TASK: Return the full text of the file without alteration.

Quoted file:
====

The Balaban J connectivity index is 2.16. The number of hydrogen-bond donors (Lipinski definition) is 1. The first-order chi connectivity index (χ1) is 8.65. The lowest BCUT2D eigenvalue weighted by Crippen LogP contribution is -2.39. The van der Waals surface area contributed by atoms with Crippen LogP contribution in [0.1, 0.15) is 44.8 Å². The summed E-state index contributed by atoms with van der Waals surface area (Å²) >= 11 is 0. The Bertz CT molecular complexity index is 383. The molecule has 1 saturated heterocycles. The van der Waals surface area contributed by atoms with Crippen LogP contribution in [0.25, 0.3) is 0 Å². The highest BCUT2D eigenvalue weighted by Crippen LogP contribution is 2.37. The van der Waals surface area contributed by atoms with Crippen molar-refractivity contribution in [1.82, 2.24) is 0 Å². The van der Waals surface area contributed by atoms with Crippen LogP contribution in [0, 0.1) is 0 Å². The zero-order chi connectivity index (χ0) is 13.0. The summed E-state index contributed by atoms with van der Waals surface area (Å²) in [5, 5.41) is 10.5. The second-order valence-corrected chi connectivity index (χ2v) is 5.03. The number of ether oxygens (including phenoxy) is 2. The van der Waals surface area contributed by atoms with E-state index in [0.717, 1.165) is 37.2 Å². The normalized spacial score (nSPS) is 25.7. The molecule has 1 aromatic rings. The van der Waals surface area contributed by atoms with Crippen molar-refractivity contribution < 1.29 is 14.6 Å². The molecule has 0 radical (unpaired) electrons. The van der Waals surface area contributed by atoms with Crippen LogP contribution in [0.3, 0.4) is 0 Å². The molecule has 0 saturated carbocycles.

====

The Balaban J connectivity index is 2.16. The number of hydrogen-bond donors (Lipinski definition) is 1. The first-order chi connectivity index (χ1) is 8.65. The lowest BCUT2D eigenvalue weighted by Crippen LogP contribution is -2.39. The van der Waals surface area contributed by atoms with Crippen LogP contribution in [0.1, 0.15) is 44.8 Å². The summed E-state index contributed by atoms with van der Waals surface area (Å²) >= 11 is 0. The Bertz CT molecular complexity index is 383. The molecule has 1 saturated heterocycles. The van der Waals surface area contributed by atoms with Crippen LogP contribution in [0.25, 0.3) is 0 Å². The highest BCUT2D eigenvalue weighted by Crippen LogP contribution is 2.37. The van der Waals surface area contributed by atoms with Crippen molar-refractivity contribution in [1.82, 2.24) is 0 Å². The van der Waals surface area contributed by atoms with Crippen LogP contribution in [0, 0.1) is 0 Å². The zero-order chi connectivity index (χ0) is 13.0. The summed E-state index contributed by atoms with van der Waals surface area (Å²) in [5, 5.41) is 10.5. The second-order valence-corrected chi connectivity index (χ2v) is 5.03. The number of ether oxygens (including phenoxy) is 2. The van der Waals surface area contributed by atoms with E-state index in [0.717, 1.165) is 37.2 Å². The normalized spacial score (nSPS) is 25.7. The molecule has 1 aromatic rings. The van der Waals surface area contributed by atoms with Crippen molar-refractivity contribution < 1.29 is 14.6 Å². The molecule has 0 radical (unpaired) electrons. The van der Waals surface area contributed by atoms with Crippen LogP contribution in [0.3, 0.4) is 0 Å². The molecule has 0 saturated carbocycles.